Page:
This is a good little monograph on lung transplantation; it is largely concerned with technical considerations of "how to do it" and how to evaluate what has been done in the laboratory. The authors make no attempt to probe the mysteries of immunity and rejection beyond mention of conventional techniques for immunosuppression. One chapter presents a concise summary of the limited experience with pulmonary allotransplantation in man, experience which has been uniformly discouraging.
The conflicting evidence for the possibility of spontaneous respiration with complete bilateral pulmonary denervation is well discussed. Majority opinion is that spontaneous respiration is not possible if both lungs are grafted or denervated, or lung grafting and contralateral pneumonectomy are performed simultaneously. If an interval exists between denervation or grafting of one lung, and removal or denervation of the other, long-term survival is possible.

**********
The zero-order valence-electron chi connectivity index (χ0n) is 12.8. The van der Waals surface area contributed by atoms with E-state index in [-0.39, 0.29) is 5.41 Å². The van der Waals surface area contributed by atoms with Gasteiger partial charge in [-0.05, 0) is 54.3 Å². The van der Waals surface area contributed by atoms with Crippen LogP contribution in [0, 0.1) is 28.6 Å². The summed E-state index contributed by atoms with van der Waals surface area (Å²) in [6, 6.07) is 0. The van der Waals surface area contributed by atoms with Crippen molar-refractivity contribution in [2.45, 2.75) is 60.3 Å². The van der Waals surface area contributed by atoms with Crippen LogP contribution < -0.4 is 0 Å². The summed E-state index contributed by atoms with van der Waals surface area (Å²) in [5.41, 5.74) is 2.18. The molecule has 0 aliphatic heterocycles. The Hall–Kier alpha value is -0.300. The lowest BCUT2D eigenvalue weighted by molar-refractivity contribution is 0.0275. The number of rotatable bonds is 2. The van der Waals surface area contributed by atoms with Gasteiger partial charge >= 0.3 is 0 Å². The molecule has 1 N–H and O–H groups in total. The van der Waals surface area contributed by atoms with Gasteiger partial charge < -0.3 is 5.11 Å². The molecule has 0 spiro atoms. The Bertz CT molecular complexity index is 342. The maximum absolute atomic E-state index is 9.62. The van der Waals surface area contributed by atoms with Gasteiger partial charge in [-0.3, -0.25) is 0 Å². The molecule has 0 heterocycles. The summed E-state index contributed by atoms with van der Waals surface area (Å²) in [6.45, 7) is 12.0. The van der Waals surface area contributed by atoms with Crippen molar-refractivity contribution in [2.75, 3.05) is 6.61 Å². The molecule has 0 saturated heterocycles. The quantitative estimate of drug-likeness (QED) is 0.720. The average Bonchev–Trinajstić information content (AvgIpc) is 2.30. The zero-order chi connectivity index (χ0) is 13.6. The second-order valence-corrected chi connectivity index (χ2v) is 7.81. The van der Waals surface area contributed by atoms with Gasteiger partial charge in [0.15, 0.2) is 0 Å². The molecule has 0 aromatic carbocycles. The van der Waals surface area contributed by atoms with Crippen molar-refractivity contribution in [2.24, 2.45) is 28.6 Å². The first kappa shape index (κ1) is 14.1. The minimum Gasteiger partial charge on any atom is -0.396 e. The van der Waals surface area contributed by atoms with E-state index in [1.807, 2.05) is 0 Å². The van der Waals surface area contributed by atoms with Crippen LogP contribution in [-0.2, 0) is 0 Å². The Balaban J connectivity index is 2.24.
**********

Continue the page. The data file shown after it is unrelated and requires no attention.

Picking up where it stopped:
Lower and his colleagues, as noted by the authors, obtained two five-day survivors